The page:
Graph Expo: Binding and Finishing -- Outperforming Expectations
The opening day didn’t prove to be as active as the previous year for Spartanics in terms of traffic, but that was hardly bad news for company President Tom O’Hara. Spartanics’ standing as a provider of unique technologies has enabled it to empty the shelves, so to speak.
“From our vantage point, there’s been no dropoff,” he said. “The systems are so new. We’re booked through January.”
O’Hara was referring to the recently introduced Finecut sheetfed continuous laser cutting machine and the Finecut high-speed laser cutting machine for the web. “We have been surprised to get some sales off the showroom floor. That’s not normal for us,” O’Hara added.
Si Nguyen, director of marketing for Duplo USA, was very pleased with the attendance and traffic at his booth. Attendance was less than it was in 2007, he noted, but it exceeded expectations and he found attendee interest to be high.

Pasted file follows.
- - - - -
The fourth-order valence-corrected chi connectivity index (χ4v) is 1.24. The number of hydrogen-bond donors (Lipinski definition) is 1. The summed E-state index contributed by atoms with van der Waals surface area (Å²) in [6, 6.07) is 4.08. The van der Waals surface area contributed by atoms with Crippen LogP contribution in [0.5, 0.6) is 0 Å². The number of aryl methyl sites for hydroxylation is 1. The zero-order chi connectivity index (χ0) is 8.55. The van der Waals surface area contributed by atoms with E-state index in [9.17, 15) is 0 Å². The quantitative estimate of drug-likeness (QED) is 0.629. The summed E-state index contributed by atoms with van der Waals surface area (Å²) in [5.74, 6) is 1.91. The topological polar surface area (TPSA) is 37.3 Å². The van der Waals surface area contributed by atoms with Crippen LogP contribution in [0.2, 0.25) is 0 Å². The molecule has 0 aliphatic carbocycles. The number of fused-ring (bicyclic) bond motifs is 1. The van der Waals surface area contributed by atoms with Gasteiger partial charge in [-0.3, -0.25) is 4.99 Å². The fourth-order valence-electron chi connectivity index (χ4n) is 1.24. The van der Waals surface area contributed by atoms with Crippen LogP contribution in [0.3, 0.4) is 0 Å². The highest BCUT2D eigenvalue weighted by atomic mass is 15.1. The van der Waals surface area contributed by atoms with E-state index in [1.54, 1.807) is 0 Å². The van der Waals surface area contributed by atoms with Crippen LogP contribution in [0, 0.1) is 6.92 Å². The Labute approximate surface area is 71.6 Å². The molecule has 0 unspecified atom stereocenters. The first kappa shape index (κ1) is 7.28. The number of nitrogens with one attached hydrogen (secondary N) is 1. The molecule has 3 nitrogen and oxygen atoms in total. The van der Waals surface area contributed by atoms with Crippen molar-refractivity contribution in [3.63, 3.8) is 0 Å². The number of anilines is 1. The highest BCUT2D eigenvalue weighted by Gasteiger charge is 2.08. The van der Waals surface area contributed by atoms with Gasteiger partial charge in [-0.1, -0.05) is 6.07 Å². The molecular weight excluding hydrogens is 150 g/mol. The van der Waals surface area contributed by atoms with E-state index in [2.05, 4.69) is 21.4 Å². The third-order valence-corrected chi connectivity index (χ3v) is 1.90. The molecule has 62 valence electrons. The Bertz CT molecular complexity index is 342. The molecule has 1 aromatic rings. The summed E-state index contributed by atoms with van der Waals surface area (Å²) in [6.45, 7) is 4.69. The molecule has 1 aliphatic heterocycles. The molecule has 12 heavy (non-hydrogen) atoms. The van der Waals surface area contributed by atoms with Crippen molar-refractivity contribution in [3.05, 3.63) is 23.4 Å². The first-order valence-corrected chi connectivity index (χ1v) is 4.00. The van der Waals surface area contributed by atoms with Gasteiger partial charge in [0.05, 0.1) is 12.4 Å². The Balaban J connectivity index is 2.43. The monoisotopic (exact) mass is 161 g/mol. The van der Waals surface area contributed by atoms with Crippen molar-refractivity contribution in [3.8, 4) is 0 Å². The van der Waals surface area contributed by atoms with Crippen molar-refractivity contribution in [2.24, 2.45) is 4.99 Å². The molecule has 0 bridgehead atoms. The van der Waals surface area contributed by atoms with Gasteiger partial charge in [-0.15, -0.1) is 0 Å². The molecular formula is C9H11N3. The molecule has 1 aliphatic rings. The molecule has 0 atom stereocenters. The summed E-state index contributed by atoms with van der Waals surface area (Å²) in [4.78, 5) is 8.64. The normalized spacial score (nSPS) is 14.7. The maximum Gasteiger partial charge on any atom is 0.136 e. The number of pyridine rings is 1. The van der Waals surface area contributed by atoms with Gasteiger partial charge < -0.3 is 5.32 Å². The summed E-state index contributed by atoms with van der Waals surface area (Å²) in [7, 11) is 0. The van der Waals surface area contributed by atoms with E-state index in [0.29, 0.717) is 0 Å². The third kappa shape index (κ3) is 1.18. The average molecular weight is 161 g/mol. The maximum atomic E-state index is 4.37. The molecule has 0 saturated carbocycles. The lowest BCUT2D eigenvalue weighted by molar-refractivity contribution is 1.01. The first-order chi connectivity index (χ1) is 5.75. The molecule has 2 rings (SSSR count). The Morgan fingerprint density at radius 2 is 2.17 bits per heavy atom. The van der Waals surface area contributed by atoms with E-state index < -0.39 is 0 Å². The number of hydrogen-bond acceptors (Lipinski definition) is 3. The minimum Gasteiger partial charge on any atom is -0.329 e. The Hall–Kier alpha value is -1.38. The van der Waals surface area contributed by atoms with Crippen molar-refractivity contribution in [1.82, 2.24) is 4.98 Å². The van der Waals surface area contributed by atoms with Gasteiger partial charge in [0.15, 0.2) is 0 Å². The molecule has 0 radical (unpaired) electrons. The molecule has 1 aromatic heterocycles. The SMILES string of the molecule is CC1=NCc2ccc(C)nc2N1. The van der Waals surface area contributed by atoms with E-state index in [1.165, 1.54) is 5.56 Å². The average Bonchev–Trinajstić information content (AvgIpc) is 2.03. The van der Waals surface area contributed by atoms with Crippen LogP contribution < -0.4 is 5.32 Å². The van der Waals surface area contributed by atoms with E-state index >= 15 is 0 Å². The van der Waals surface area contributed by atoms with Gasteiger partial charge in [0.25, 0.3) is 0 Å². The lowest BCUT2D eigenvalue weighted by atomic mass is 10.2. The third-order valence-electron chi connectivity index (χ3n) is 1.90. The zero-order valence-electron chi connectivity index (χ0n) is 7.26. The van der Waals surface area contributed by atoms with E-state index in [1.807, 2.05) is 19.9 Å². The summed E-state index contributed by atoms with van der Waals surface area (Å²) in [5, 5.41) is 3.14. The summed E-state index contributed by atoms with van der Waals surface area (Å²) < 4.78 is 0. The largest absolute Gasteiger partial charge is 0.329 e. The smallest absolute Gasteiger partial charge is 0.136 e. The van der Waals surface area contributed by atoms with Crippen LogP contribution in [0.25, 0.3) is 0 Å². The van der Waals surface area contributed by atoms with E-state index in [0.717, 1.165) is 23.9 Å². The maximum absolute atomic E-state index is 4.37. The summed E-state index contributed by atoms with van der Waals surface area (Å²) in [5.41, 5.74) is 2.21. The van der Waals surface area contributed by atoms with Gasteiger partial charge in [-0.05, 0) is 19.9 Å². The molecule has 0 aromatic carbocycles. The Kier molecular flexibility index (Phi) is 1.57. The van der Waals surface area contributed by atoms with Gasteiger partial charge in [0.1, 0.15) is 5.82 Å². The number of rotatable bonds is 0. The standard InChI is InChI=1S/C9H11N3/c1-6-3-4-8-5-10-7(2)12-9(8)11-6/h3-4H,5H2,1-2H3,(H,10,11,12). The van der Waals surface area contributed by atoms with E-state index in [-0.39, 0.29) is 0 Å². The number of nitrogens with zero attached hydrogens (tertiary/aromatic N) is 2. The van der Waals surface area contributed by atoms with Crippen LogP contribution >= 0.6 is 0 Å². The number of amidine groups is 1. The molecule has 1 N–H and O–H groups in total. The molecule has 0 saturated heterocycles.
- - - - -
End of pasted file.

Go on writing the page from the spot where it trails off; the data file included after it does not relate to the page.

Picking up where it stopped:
“We saw increased interest in digital print finishing products, similar to what we would see at the On Demand Expo,” Nguyen said. “Visitors are interested in automation and workflow integration. The response to our slit, cut and crease product line was phenomenal, and we received great feedback on our DC-645 slitter/cutter/creaser with in-line folder option.”
Spiel Associates marked its 45th year in business with the unveiling of its Sterling Digipunch, designed for digital and commercial printers. The high-speed punch, which will be available the first quarter of 2009, is ideal for on-demand shops.
Spiel President David Spiel said that the sad state of the economy caused him to dial back on expectations somewhat, which paved the way for a pleasant surprise when his booth was buzzing with activity. “You’ve got companies dropping like flies because they won’t keep up with new technology,” he pointed out.
Hank Brandtjen, president of Brandtjen & Kluge, can sense a slack off from a pool of customers that had been active in recent years. “A lot of people were buying equipment the last two years. Now, they’re waiting to see what happens,” Brandtjen remarked. “People just aren’t buying right now.”